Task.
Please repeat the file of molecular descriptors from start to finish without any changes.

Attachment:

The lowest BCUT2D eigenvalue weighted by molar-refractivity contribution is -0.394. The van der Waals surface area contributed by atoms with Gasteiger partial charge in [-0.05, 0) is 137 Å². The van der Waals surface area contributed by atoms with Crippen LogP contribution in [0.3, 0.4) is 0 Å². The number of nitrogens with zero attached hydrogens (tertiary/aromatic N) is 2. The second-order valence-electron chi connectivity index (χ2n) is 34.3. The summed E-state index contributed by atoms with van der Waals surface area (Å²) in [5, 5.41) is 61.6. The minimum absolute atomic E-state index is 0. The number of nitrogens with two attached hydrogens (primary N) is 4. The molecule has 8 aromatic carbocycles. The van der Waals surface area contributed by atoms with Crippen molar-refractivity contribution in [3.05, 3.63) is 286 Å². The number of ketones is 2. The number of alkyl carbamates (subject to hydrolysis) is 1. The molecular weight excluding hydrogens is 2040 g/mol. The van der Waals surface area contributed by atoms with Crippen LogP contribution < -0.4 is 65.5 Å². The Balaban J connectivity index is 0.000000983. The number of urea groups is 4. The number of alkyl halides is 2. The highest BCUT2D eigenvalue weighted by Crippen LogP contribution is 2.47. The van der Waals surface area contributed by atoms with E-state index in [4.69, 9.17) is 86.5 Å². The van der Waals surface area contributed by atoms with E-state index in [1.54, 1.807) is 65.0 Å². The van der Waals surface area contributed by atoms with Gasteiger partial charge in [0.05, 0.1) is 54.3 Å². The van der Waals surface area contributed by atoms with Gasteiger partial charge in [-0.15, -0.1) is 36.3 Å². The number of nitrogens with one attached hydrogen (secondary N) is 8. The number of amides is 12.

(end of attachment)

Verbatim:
The lowest BCUT2D eigenvalue weighted by molar-refractivity contribution is -0.394. The van der Waals surface area contributed by atoms with Gasteiger partial charge in [-0.05, 0) is 137 Å². The van der Waals surface area contributed by atoms with Crippen LogP contribution in [0.3, 0.4) is 0 Å². The number of nitrogens with zero attached hydrogens (tertiary/aromatic N) is 2. The second-order valence-electron chi connectivity index (χ2n) is 34.3. The summed E-state index contributed by atoms with van der Waals surface area (Å²) in [5, 5.41) is 61.6. The minimum absolute atomic E-state index is 0. The number of nitrogens with two attached hydrogens (primary N) is 4. The molecule has 8 aromatic carbocycles. The van der Waals surface area contributed by atoms with Crippen molar-refractivity contribution in [3.05, 3.63) is 286 Å². The number of ketones is 2. The number of alkyl carbamates (subject to hydrolysis) is 1. The molecular weight excluding hydrogens is 2040 g/mol. The van der Waals surface area contributed by atoms with Crippen LogP contribution < -0.4 is 65.5 Å². The Balaban J connectivity index is 0.000000983. The number of urea groups is 4. The number of alkyl halides is 2. The highest BCUT2D eigenvalue weighted by Crippen LogP contribution is 2.47. The van der Waals surface area contributed by atoms with E-state index in [4.69, 9.17) is 86.5 Å². The van der Waals surface area contributed by atoms with E-state index in [1.54, 1.807) is 65.0 Å². The van der Waals surface area contributed by atoms with Gasteiger partial charge in [0.05, 0.1) is 54.3 Å². The van der Waals surface area contributed by atoms with Gasteiger partial charge in [-0.15, -0.1) is 36.3 Å². The number of nitrogens with one attached hydrogen (secondary N) is 8. The number of amides is 12.